Should You File For Divorce In A Different State? Can You?
Some circumstances make getting a divorce more complex than most. One of these happens when one spouse has moved to another state. Whether you're the spouse left behind or the one who moved on, one question needs to be addressed before you can take the important step of ending your legal marriage: should you divorce from another state?
To help you find the right answer to this question, here are four key reasons you might take this step.
1. When State Laws Are Better
Certainly, one of the biggest benefits of divorcing in a particular state is to take advantage of that state's rules that govern divorce. For example, community property states divide marital assets 50/50, while equitable property states attempt to divide it based on the idea of 'fairness.' Depending on your assets and contributions to the marriage, one option may result in a better outcome for you.
2. To Control the Jurisdiction
The jurisdiction in which a divorce occurs is generally done on a 'first come, first served' basis. If your spouse files first — in your state or their own — the divorce case will almost certainly be accepted and handled in that state. If the choice of jurisdiction really matters to you, you may lose control of this choice if you're late to the game.
3. When It Doesn't Really Matter
Although the choice of jurisdiction can be important, it's a non-issue in more amicable divorces. When both spouses agree on the major points that will need negotiated — things like division of the most valuable assets or child custody — the specifics of state family law may not actually matter much, because you agree to your own terms.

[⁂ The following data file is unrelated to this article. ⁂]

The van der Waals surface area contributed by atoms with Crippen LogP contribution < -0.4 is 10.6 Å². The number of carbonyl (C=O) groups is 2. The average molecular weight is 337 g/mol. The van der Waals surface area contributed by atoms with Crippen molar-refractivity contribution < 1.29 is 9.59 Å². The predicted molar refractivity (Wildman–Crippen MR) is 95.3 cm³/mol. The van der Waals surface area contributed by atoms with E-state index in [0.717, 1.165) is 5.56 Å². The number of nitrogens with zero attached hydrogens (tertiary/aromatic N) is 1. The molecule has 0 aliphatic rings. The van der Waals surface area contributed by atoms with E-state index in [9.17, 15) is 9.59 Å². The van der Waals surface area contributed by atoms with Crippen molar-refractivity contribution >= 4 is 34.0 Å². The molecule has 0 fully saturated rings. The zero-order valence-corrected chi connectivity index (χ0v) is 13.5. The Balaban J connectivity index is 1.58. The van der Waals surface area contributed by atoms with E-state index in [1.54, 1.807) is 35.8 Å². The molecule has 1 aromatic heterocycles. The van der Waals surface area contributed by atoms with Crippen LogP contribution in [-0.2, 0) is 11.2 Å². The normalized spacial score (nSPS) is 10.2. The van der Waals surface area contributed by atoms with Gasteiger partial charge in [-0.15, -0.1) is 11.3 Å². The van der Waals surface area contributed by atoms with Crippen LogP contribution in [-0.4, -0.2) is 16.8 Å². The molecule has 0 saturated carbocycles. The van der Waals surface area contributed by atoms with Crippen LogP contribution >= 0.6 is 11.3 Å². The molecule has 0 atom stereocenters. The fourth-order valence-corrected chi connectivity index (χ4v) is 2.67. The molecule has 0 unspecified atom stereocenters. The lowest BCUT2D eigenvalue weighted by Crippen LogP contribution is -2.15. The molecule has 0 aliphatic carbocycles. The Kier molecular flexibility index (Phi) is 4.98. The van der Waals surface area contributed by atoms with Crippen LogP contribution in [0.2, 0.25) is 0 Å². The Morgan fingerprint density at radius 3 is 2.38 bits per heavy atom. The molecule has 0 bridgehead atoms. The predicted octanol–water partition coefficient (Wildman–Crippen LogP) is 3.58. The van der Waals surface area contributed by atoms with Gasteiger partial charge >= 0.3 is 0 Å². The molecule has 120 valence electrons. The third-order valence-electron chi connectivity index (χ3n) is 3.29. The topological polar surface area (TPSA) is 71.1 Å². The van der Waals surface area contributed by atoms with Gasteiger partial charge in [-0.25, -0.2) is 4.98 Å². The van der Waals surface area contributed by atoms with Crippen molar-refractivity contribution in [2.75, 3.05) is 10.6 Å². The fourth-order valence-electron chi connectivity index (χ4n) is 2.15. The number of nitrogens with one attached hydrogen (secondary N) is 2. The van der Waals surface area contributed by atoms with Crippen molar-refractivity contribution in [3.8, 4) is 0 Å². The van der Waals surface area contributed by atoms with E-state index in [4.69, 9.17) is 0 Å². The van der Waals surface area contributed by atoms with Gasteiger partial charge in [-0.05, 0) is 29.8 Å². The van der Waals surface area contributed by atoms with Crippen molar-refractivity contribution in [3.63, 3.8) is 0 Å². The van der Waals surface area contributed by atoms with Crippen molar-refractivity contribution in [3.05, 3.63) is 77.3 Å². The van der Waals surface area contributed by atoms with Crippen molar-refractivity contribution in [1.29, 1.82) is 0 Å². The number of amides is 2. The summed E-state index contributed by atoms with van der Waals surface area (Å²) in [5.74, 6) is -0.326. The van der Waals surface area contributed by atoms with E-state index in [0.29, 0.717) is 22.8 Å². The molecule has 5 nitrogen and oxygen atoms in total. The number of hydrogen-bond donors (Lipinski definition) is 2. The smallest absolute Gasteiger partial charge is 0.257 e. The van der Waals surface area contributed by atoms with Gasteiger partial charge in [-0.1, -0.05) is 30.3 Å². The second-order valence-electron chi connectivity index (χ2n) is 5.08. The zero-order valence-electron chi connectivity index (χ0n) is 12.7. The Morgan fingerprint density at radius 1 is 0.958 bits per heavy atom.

4. Because It's Convenient
Don't overlook the value of simply having your divorce matters handled in a location convenient for you. This means less travel, less time, fewer billable hours, and less time spent away from your work or children. If divorce is already stressful for you, having the 'home field' advantage could be a way to manage extra worries.
Where to Start
If you are considering whether or not to file for divorce in the state in which you now live, the best place to start is by consulting a divorce attorney in your new state. They will help you evaluate the pros and cons of filing in different jurisdictions to decide the right move for you and your family. Make an appointment today to learn more about family law.